Each doctor will tell you different things and will have his own opinion, but medicine changes every year. Our mothers were being told to do things with babies that are now considering dangerous. Doctors in every country have different opinions as well (trust me on this, due to moving I went through a LOT of different doctors). You can access all the latest studies for yourself and decide what’s good for you and what isn’t.
Travel Insurance for Traveling Pregnant
You might be curious about vaccinations requirements when traveling to certain countries, but truth to be told I’m probably the worst person to ask. Simply because due to my psoriasis and medicines I’m taking I can’t really be vaccinated for much. I could, but I might get an opposite reaction and it won’t work anyway, so you should probably ask someone without an autoimmune disease.
In terms of health/travel insurance, each provided will give you different answers. Most insurance companies will cover medical emergencies, but if the baby is born prematurely the birth is not covered. Remember to indicate that you’re pregnant when you buy your policy, otherwise, no complications might be covered at all!
Traveling in 1st Trimester of Pregnancy
I was absolutely exhausted in the first trimester. While I haven’t had any morning sickness, I would have seriously swapped my rhinitis for it any day.
Wait, what’s pregnancy rhinitis? It’s nasal congestion that lasts for six or more weeks and affects between 18 and 42 percent of women. From the very beginning, I’ve been suffering from very severe rhinitis. It normally happens to women occasionally and passed 20 weeks, but in my case, it occurred daily, probably my deviated septum that requires an operation wasn’t helping either.
It basically means that for half a day, or occasionally even an entire day, and night I have my nose stuffed so much that it hurts, and I couldn’t breathe and could only sleep half-sitting. Even drinking hurt and I couldn’t hear much as my ears were also clogged. There’s no remedy for it, so as the pregnancy progressed I became more used to it.
Rhinitis combined with general tiredness and painful everything made me cancel a trip to Mexico at 8 weeks because I wouldn’t have made it. However, when I went to Bali at 11 weeks I suddenly started feeling fantastic. I was able to go out late at night, run around, and teach my course for hours every day.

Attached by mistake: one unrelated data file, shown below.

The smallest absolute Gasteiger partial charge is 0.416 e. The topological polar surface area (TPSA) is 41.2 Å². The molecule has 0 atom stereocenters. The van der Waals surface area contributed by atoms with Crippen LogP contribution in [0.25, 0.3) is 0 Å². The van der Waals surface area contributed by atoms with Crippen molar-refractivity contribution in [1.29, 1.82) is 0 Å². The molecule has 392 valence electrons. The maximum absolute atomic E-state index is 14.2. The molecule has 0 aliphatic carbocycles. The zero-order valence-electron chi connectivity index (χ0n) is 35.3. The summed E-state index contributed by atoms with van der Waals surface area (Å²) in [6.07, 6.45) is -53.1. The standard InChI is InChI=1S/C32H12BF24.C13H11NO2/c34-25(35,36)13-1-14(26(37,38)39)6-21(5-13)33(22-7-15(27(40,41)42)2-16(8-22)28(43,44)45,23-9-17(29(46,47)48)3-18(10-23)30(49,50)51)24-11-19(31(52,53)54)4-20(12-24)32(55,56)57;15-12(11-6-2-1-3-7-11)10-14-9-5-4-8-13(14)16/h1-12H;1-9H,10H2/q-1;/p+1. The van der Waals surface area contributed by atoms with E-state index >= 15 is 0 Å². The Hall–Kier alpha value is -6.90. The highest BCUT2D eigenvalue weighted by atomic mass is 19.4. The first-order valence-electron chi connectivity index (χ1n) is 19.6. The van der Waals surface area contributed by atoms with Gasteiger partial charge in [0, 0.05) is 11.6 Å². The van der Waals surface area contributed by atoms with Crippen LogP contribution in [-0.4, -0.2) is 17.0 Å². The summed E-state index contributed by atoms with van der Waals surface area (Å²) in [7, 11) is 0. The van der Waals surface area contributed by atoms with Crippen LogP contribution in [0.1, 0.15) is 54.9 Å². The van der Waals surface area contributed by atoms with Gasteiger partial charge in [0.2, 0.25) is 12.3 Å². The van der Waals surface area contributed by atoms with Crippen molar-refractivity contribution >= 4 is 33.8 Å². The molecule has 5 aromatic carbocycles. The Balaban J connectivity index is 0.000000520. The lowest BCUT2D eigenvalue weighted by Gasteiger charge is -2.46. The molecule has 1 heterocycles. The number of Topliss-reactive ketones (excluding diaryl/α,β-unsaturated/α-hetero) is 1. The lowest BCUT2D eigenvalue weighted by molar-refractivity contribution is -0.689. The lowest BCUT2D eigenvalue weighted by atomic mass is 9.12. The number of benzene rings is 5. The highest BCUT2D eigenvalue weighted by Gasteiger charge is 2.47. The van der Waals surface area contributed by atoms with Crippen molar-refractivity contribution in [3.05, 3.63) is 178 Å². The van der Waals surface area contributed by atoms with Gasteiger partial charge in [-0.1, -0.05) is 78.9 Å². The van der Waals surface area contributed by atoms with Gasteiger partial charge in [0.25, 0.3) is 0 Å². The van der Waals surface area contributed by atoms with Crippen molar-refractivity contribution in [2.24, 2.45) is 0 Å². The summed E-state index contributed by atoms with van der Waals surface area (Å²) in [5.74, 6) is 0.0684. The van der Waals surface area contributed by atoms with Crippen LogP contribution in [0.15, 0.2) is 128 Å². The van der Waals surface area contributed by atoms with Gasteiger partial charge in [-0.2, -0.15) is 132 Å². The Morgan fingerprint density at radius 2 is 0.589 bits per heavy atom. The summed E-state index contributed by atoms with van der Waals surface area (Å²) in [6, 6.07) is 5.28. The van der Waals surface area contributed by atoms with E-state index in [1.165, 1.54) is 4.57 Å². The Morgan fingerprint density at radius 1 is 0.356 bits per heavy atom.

Then at 13 weeks I suddenly got nauseous for a week, which was particularly annoying as it happened during a conference I was speaking at.
Bali at 11 Weeks Pregnant
Traveling in 2nd Trimester of Pregnancy
In my case, I wasn’t showing at all until 20 weeks. Around 20 weeks I was able to see that I’m pregnant, but no stranger could notice anything apparently.
I did a lot of solo trips during my second trimester, as I didn’t want to cancel my work projects. At 15 weeks I went to New Orleans, which looking back was definitely not a great place to go pregnant due to my sensitive smell and the fact that I couldn’t enjoy the joyful nightlife.
At 18 weeks I traveled to Aruba, also without any issues (apart from a donkey breaking my camera). Obviously, some days I felt better than others, but overall I experienced no problems at all. I drove myself around the island, hiked around and sunbathe.
Then at 26 weeks we went to Poland for Christmas and the only thing I felt was the cabbage (a typical ingredient of Polish Christmas dishes) was making me sick, so we had to restructure the dinner slightly.
All of these trips were made between moving from California to Texas in the first trimester and from Texas to Italy in the second trimester.
Rome at 25 Weeks Pregnant
What Travels I Wouldn’t Recommend Doing When You’re Pregnant?
There isn’t much I wouldn’t recommend, but I’d pick destinations in which you wouldn’t be sad skipping certain activities. You won’t be able to do all the adrenaline-pumping activities such as ziplining, cliff jumping, or scuba diving so keep this in mind.
Personally, I probably wouldn’t do a safari when pregnant simply because it requires spending long hours in a car. Safari trips are exhausting on its own and with a constant urge to pee you’d be miserable.
Do you have any other questions about traveling while pregnant?